Zoning laws are enacted by villages, towns, cities, or counties to control the types of uses and the parking ratio, intensity, density, and dimensions of those uses. This is for the purpose of preserving property values, managing growth, preserving the character of a community, facilitating the adequate provision of transportation, and promoting public health and welfare. Through zoning, local government regulates what a community association can do with its association property and what a private unit or parcel owner within a community association can do with their own property. Beyond zoning, other types of entitlements (or legal rights conferred by approvals from governmental entities to develop real property, such as variances, special exceptions, conditional use permits, utility approvals, and development order approvals) are also at play.
Individual communities are approved by the local governing body in different ways (e.g., via a site plan approval process or master planning process that may have included other applications such as a rezoning, plat note amendment, variance, conditional use permit, easement, development agreement, or development order) and the prior approvals may restrict a community association’s ability to make alterations to its property. For example, converting tennis courts to pickleball courts, adding a pool, increasing the number of parking spaces, or removing trees, may violate the property’s zoning and development standards or other prior approvals. This could result in costly code enforcement actions initiated by the governing body.
For these reasons, it is important for community associations to understand what is permissible on their property (and in or on individual units or parcels, respectively) and, should it wish to make changes to its property, what zoning or permitting relief would be required (e.g., an amendment to its existing zoning approval or development order).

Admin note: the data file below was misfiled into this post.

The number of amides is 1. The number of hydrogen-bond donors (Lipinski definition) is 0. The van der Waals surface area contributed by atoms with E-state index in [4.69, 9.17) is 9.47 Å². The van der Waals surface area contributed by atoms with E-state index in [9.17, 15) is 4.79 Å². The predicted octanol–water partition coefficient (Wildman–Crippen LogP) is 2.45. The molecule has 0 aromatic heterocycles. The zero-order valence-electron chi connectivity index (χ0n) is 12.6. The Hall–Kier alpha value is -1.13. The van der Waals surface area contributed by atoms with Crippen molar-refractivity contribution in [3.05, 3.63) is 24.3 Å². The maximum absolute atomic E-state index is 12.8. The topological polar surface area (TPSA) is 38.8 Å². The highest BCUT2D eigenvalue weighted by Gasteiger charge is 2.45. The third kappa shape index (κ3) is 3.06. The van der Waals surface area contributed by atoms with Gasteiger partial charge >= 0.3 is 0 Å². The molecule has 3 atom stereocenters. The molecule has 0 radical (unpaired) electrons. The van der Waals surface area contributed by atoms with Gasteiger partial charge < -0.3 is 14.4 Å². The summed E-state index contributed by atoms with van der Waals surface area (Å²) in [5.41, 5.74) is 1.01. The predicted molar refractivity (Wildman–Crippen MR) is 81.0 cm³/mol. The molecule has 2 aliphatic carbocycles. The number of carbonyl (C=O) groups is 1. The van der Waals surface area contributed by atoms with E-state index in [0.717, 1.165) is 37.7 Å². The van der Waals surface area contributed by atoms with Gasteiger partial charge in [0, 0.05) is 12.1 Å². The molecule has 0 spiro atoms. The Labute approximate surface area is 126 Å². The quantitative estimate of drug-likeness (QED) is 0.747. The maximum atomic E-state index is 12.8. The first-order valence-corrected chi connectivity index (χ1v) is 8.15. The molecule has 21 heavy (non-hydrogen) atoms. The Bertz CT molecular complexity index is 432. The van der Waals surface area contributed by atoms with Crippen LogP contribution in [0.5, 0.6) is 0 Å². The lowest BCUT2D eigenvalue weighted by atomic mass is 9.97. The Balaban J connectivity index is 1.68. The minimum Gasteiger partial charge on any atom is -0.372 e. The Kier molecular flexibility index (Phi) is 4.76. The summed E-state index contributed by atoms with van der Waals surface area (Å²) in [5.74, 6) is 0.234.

The first step in researching your zoning and entitlement history is to confirm whether the property is governed by an incorporated village, town, or city, or the unincorporated county. Once you confirm which governmental authority regulates your community’s land use and zoning, you may stop in or call its local zoning office and ask for a copy of all ordinances, resolutions, and other approvals that apply to your community. You may also check your village, town, city, or county homepage to see if these materials are readily available electronically. However, analyzing zoning regulations and entitlements, depending on the complexity of a community’s development history and the community’s age, can be overwhelming. There may have been dozens of amendments over many years, as well as many changes in the government staff, that has broad discretion to interpret the regulations, since the time the community association was first approved. This can make it difficult to find a definitive answer as to what is permitted and what is prohibited.
It is recommended that community associations consult with a knowledgeable land use, zoning, and local government attorney to analyze the zoning regulations and entitlements that apply to their property and its members and to confirm if desired uses or improvements are permissible or if additional relief from a governmental entity is required before proceeding.